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When you're comfortable being vulnerable, you're no longer vulnerable

I made a decision a few years ago to stop trying to externally present any version of myself to the world that wasn't authentic and real. It's one of the hardest things to do, because it's so deeply ingrained in our culture to mask what we're really feeling for the purposes of projecting a particular image of ourselves which we want to be seen by others.

Just stop for a second and think about how often you do this.

I've been on an internal crusade on this theme for years now, and I still find myself doing it from time to time. Even this weekend I had a disagreement with my wife, and rather than telling her that what I really needed was to be held, instead I pretended I was fine and that our conversation didn't bother me. The image I wanted to project was that I was stronger than I actually felt in that moment.

There are many emotions we feel and reactions that play out which, when you really get to the bottom of what's driving them, are catalysed by the desire to be loved, the desire to be accepted, the insecurity of not being enough, an aversion to loss, and so on. These desires and insecurities are shared by all of us as humans, and yet we play the game of fiction every day through our projected versions of self. It's an exhausting process, and at the end of the day, it leaves all of us feeling deeply isolated. Unfortunately social media is amplifying this problem for the vast majority of users, where you get the highlights reel of others lives around you, and filtered pictures of their wrinkle free face and six pack abs.

That's why it's so energising and liberating when we have, or are witness to, real conversations with people where they reveal who they really are and what they're really feeling, experiencing and thinking. When we finally break past the facades most of us are carrying, and connect with what's really happening with another human, it gives us permission to feel and experience those emotions ourselves, and gives us the sense of connection and community that we so desperately need as humans.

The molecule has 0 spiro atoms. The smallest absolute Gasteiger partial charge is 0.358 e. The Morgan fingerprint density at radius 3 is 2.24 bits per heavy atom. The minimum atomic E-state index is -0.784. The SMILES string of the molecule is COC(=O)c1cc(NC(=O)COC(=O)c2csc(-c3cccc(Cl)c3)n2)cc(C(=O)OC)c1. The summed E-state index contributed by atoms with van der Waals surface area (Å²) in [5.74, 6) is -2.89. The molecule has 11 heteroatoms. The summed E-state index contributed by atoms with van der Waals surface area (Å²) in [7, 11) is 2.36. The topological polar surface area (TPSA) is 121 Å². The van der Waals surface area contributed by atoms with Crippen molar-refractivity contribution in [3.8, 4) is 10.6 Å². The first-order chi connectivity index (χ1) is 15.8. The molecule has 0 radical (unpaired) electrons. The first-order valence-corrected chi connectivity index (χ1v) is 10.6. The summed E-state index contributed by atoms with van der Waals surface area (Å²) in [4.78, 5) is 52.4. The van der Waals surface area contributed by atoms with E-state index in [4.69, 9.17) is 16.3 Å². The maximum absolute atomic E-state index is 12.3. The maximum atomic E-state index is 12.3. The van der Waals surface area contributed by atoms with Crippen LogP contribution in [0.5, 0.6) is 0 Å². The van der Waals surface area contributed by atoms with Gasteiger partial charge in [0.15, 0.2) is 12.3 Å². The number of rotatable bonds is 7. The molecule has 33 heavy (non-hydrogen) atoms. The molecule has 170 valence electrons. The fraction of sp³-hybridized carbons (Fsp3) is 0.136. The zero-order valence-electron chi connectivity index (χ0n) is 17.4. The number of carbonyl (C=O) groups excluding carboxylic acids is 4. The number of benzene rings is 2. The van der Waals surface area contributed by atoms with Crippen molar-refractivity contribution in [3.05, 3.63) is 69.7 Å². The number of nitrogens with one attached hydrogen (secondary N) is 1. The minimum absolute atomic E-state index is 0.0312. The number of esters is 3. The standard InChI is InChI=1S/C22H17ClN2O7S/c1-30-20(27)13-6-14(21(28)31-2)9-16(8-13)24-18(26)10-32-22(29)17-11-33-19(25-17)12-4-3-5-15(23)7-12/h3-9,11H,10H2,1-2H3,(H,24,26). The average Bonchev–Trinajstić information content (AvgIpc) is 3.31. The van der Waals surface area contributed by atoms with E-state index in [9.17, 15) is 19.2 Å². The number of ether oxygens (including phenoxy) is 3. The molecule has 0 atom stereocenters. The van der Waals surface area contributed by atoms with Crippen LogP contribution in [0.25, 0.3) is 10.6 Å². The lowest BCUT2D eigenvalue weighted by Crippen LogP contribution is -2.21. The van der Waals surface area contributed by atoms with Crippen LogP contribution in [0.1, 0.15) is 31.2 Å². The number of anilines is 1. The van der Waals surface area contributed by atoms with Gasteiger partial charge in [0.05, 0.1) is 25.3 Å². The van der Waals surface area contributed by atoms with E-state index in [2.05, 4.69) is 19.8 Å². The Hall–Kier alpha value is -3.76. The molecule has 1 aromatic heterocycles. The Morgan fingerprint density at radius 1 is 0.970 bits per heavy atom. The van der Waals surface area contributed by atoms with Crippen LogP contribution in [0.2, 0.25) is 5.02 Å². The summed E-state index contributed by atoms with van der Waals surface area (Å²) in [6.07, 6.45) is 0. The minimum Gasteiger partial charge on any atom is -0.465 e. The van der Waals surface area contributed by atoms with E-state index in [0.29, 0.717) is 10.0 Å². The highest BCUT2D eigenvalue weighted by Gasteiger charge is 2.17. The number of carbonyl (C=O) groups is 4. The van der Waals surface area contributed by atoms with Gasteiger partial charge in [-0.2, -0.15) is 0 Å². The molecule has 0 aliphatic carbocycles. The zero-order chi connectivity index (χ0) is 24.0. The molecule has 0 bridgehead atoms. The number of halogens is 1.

This sort of transparency and openness is often referred to as vulnerability. With words like vulnerability, I find that language can be limited in its ability to consistently convey meaning and experience. When I think of vulnerability, I think about a dog laying on its back exposing its stomach to a more dominant dog, showing clearly that it poses no threat and is prepared to submit and expose its most vulnerable region to the dominant dog. I see this as physical vulnerability, and it's very real.

However, I feel like we might need a new word to describe vulnerability when it comes to us exposing our thoughts and emotions as humans. My personal experience has been that every time you reveal your true self emotionally, you actually get stronger, and this is in stark contrast to the physical vulnerability mentioned above. It's not to say that it's not possible for people to take advantage of this emotional openness, but as you continue to align your words and actions with how you really feel or what you're really experiencing, it becomes less possible for others to take advantage of you. Your realness becomes an immense source of strength, and those around you can feel it.

In my experience, the result of this process is that when you're comfortable being vulnerable, you're no longer vulnerable.

Think about it, if you're not trying to project some fictitious image of yourself to the people around you, and manage the narrative very carefully so as not to compromise the story, then there's nothing to hide. If you're showing up to all of your interactions authentically, being an open book emotionally, and not trying to pretend you're better, smarter, faster, kinder, more disciplined (choose your descriptor) than you actually are, then the idea that you could make yourself "vulnerable" by saying what you really think or sharing how you're really doing is a moot point. You're not pretending to be perfect, or any other than what you are - a fellow human on the path, trying to figure things out in this shared and interconnected experience we call life.

If any of this strikes a chord with you, then my invitation for you this week is to just start by noticing where there is friction between how you're really feeling inside, and what you're saying/doing/posting to the outside world. Living in the fiction has become so pervasive that we don't even realise we're doing it, and right now you have the opportunity to start developing awareness about this theme in your life.

Don't wait, it only gets harder with time to change these patterns of behaviour.


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